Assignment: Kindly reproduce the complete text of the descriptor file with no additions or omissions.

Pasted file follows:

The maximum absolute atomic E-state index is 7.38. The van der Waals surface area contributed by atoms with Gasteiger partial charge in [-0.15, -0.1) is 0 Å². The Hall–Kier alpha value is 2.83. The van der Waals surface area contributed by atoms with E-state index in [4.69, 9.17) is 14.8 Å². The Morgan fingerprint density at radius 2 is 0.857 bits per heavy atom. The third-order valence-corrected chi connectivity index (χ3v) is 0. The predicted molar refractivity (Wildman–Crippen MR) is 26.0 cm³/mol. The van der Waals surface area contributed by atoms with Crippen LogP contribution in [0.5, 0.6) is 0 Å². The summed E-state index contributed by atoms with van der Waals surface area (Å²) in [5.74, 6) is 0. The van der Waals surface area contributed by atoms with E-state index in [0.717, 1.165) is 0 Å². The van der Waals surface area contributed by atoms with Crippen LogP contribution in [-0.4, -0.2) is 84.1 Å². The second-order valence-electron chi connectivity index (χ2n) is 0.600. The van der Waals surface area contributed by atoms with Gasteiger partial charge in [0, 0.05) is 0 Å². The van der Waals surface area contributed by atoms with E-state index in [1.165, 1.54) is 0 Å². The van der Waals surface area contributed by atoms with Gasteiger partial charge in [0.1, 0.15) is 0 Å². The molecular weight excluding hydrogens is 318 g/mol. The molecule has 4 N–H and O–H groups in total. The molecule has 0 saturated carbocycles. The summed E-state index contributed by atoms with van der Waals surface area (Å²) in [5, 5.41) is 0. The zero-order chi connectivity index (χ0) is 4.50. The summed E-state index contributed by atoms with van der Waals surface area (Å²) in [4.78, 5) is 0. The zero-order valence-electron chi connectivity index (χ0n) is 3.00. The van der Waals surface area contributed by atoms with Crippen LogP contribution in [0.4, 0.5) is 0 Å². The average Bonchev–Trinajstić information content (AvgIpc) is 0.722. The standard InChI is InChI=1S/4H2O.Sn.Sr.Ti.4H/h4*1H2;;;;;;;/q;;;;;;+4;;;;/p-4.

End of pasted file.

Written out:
The maximum absolute atomic E-state index is 7.38. The van der Waals surface area contributed by atoms with Gasteiger partial charge in [-0.15, -0.1) is 0 Å². The Hall–Kier alpha value is 2.83. The van der Waals surface area contributed by atoms with E-state index in [4.69, 9.17) is 14.8 Å². The Morgan fingerprint density at radius 2 is 0.857 bits per heavy atom. The third-order valence-corrected chi connectivity index (χ3v) is 0. The predicted molar refractivity (Wildman–Crippen MR) is 26.0 cm³/mol. The van der Waals surface area contributed by atoms with Crippen LogP contribution in [0.5, 0.6) is 0 Å². The summed E-state index contributed by atoms with van der Waals surface area (Å²) in [5.74, 6) is 0. The van der Waals surface area contributed by atoms with E-state index in [0.717, 1.165) is 0 Å². The van der Waals surface area contributed by atoms with Crippen LogP contribution in [-0.4, -0.2) is 84.1 Å². The second-order valence-electron chi connectivity index (χ2n) is 0.600. The van der Waals surface area contributed by atoms with Gasteiger partial charge in [0, 0.05) is 0 Å². The van der Waals surface area contributed by atoms with E-state index in [1.165, 1.54) is 0 Å². The van der Waals surface area contributed by atoms with Gasteiger partial charge in [0.1, 0.15) is 0 Å². The molecular weight excluding hydrogens is 318 g/mol. The molecule has 4 N–H and O–H groups in total. The molecule has 0 saturated carbocycles. The summed E-state index contributed by atoms with van der Waals surface area (Å²) in [5, 5.41) is 0. The zero-order chi connectivity index (χ0) is 4.50. The summed E-state index contributed by atoms with van der Waals surface area (Å²) in [4.78, 5) is 0. The zero-order valence-electron chi connectivity index (χ0n) is 3.00. The van der Waals surface area contributed by atoms with Crippen LogP contribution in [0.4, 0.5) is 0 Å². The average Bonchev–Trinajstić information content (AvgIpc) is 0.722. The standard InChI is InChI=1S/4H2O.Sn.Sr.Ti.4H/h4*1H2;;;;;;;/q;;;;;;+4;;;;/p-4.